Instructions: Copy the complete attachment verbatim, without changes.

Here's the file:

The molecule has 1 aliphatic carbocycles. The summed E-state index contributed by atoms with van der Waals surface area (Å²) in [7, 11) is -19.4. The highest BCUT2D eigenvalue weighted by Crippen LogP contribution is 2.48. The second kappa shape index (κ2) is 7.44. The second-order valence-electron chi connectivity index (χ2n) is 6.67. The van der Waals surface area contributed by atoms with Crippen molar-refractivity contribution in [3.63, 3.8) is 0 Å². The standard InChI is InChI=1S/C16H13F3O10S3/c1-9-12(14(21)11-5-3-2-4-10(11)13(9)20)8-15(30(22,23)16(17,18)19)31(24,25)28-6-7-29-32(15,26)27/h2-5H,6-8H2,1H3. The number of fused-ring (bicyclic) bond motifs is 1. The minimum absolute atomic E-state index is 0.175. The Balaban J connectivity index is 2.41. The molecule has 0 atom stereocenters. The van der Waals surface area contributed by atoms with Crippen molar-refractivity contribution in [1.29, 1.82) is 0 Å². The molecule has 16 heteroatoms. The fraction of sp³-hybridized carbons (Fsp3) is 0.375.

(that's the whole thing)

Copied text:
The molecule has 1 aliphatic carbocycles. The summed E-state index contributed by atoms with van der Waals surface area (Å²) in [7, 11) is -19.4. The highest BCUT2D eigenvalue weighted by Crippen LogP contribution is 2.48. The second kappa shape index (κ2) is 7.44. The second-order valence-electron chi connectivity index (χ2n) is 6.67. The van der Waals surface area contributed by atoms with Crippen molar-refractivity contribution in [3.63, 3.8) is 0 Å². The standard InChI is InChI=1S/C16H13F3O10S3/c1-9-12(14(21)11-5-3-2-4-10(11)13(9)20)8-15(30(22,23)16(17,18)19)31(24,25)28-6-7-29-32(15,26)27/h2-5H,6-8H2,1H3. The number of fused-ring (bicyclic) bond motifs is 1. The minimum absolute atomic E-state index is 0.175. The Balaban J connectivity index is 2.41. The molecule has 0 atom stereocenters. The van der Waals surface area contributed by atoms with Crippen molar-refractivity contribution in [1.29, 1.82) is 0 Å². The molecule has 16 heteroatoms. The fraction of sp³-hybridized carbons (Fsp3) is 0.375.